McGovern’s opposition to armed conflict remained a constant long after he retired. Shortly before Iowa’s caucuses in 2004, McGovern endorsed retired Gen. Wesley Clark, and compared his own opposition to the Vietnam War to Clark’s criticism of President George W. Bush’s decision to wage war in Iraq. One of the 10 books McGovern wrote was 2006’s “Out of Iraq: A Practical Plan for Withdrawal Now,” written with William R. Polk.
In early 2002, George and Eleanor McGovern returned to Mitchell, where they helped raise money for a library bearing their names. Eleanor McGovern died there in 2007 at age 85; they had been married 64 years, and had four daughters and a son.
“I don’t know what kind of president I would have been, but Eleanor would have been a great first lady,” he said after his wife’s death in 2007.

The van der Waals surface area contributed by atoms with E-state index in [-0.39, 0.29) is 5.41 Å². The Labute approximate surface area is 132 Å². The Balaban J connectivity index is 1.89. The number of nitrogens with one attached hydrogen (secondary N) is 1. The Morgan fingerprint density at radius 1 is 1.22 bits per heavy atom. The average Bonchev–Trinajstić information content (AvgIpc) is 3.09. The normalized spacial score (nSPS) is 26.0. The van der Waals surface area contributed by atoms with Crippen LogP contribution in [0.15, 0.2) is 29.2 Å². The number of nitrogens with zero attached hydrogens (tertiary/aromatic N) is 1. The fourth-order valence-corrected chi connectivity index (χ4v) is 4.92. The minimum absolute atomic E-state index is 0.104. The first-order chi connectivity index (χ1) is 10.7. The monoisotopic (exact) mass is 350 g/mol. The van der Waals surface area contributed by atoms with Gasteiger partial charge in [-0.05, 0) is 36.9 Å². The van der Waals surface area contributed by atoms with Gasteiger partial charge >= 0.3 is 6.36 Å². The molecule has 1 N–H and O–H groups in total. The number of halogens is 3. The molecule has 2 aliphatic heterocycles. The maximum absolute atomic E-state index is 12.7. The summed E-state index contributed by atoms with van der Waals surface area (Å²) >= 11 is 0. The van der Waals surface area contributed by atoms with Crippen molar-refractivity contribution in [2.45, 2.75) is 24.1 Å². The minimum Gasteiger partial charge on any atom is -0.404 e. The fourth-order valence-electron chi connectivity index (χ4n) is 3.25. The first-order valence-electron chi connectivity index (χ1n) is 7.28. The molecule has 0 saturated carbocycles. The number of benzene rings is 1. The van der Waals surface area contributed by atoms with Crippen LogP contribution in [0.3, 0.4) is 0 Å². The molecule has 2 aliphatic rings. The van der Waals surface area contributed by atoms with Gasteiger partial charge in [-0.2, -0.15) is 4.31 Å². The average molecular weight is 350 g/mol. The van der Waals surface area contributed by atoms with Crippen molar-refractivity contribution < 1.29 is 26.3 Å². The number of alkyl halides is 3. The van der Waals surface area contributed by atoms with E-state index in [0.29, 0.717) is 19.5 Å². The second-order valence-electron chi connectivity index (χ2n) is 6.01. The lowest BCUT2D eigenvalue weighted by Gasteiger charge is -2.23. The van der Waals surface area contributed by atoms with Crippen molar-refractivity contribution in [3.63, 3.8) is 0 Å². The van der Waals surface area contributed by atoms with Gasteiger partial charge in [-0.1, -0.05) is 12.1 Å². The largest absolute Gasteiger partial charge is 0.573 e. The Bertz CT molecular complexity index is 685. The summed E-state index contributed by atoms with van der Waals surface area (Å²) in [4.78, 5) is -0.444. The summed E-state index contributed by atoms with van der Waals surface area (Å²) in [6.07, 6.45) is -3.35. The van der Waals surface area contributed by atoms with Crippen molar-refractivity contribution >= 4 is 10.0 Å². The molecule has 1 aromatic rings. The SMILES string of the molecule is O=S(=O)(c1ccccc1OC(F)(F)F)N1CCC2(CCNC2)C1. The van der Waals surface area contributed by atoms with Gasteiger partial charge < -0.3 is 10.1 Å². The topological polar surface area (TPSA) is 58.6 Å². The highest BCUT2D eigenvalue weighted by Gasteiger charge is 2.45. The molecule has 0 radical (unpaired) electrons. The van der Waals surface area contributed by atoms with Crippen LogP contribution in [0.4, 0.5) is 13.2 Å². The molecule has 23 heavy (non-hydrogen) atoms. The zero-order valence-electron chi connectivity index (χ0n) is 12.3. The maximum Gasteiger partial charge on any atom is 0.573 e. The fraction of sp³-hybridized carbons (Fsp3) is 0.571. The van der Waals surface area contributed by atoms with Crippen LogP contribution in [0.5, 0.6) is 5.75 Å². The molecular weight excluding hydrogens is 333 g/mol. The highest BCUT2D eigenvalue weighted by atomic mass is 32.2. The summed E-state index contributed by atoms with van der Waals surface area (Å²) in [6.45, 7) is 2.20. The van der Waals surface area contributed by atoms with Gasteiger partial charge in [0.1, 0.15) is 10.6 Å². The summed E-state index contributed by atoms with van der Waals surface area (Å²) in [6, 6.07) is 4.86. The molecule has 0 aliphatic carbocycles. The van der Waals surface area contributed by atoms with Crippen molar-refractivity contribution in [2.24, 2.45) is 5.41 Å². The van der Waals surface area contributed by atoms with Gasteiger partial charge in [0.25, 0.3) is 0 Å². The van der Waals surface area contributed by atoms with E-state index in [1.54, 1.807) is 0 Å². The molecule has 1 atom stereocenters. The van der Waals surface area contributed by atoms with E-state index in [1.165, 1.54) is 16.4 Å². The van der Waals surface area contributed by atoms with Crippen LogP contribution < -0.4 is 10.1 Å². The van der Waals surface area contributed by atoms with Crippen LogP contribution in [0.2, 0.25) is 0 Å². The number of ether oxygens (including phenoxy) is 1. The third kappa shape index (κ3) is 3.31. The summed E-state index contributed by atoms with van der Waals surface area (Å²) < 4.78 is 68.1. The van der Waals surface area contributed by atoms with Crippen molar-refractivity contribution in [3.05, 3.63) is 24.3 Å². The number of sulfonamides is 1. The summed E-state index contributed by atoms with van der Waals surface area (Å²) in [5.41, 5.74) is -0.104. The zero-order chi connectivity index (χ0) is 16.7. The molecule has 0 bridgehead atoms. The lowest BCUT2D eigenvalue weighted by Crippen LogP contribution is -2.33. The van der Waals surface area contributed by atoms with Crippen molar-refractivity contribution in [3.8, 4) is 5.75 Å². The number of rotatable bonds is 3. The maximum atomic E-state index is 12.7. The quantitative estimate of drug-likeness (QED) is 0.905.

One of their daughters, Teresa, was found dead in a Madison, Wis., snowdrift in 1994 after battling alcoholism for years. He recounted her struggle in his 1996 book “Terry,” and described the writing of it as “the most painful undertaking in my life.” It was briefly a best seller and he used the proceeds to help set up a treatment center for victims of alcoholism and mental illness in Madison.
Before the 2008 presidential campaign, McGovern endorsed Sen. Hillary Clinton for the Democratic nomination but switched to Barack Obama that May. He called the future president “a moderate,” cautious in his ways, who wouldn’t waste money or do “anything reckless.”
“I think Barack will emerge as one of our great ones,” he said in a 2009 interview with The Associated Press. “It will be a victory for moderate liberalism.”